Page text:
Gems of the Past

By Charlotte Bennardo

If you haven't been paying attention, our theme this month is "Hidden Gems." For some, it's digging through old manuscripts looking for that shining idea, sentence, or character. For others, it's rereading favorite books to reconnect with a character or situation, or combing through used book/library sales, discovering a gem someone has left behind. Maybe it's finding wisdom in a new book.

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Besides all those, I find gems in the past - my past. Whether we try to do it consciously or not, we authors put a bit of ourselves in each book we write; maybe not directly in the character, making them just like us, but in little ways, gems of our past find their way into the manuscript. One of my favorite memories, which acts as a happy trigger, is the smell of the ocean. A saltwater breeze conjures up my younger years, when either my parents took me to Jones Beach on Long Island, or I went to parties on Mattituck Beach in my high school years. That smell brings me instant joy and I've used that for a character in turmoil in a manuscript draft - the character breathes in the salty air slowly, savoring a moment of contentment.

Other 'gems' from my past which have found their way into my writing: my love of nature, seen all through the Evolution Revolution series about a squirrel named Jack fighting against construction machines and scientists to save his wood. My fanatical belief in recycling shows up in the Sirenz books, where the character Meg nags her counterpart Sharisse about being responsible for her share of recycling waste. And then there's Sharisse's love of sparklies like diamonds (ooooh, I love the sparklies!). In my sci fi novel draft, it's all about space and exploration. My dad worked in the space program, building the Lunar Evac Module (LEM), and passed down a love of science and space.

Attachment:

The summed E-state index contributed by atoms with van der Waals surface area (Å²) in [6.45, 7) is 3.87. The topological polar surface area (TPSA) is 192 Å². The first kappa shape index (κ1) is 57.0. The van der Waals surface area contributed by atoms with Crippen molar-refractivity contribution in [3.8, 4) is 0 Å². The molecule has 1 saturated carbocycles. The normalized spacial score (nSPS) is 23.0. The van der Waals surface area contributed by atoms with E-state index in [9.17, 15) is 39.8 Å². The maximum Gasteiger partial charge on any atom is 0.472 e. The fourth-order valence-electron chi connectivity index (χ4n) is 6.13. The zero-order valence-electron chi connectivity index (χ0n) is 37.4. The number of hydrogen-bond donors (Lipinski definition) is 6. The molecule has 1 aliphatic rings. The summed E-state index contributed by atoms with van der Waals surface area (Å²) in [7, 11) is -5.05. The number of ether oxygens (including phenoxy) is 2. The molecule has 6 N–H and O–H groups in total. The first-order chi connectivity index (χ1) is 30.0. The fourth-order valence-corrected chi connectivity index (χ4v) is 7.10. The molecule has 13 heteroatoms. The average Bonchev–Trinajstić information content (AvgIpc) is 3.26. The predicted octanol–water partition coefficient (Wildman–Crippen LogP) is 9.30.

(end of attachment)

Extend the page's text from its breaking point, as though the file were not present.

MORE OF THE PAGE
I'm not the only author who does this, mines memories for precious bits of 'brilliance' to make our stories sparkle. Twilight's Bella reads the same book over and over- Wuthering Heights. Do you want to bet that is was a favorite read for Stephanie Meyer? Sirenz co-author Natalie Zaman has a love of fashion, which was used for both characters Meg and Sharisse, but in different ways. Fellow writing colleague Audrey Vernick's book, The Kid from Diamond Street, reflects her love of baseball. I think it would be almost impossible for any author not to put part of themselves, even minutely, into their work.

Next time you read someone's novel or picture book, see if you can pick out the pieces of their lives and memories, hidden in the prose like a diamond in a cave wall, waiting to shine.


  1. Lovely piece Charlotte, especially the idea of looking for the "hidden prose like a diamond in a cave wall." One of the things that I am always fascinated by is figuring out what the inspiration is for an authors story is, now I'm also going to be looking for that piece that the author thought was important of themselves to include.

  2. Yes! For me, it's the smell of Coppertone sun lotion - one whiff and I'm back at Island Beach State Park in NJ hoping that Dick Thistle will ride the rollercoaster with me. Lovely post.

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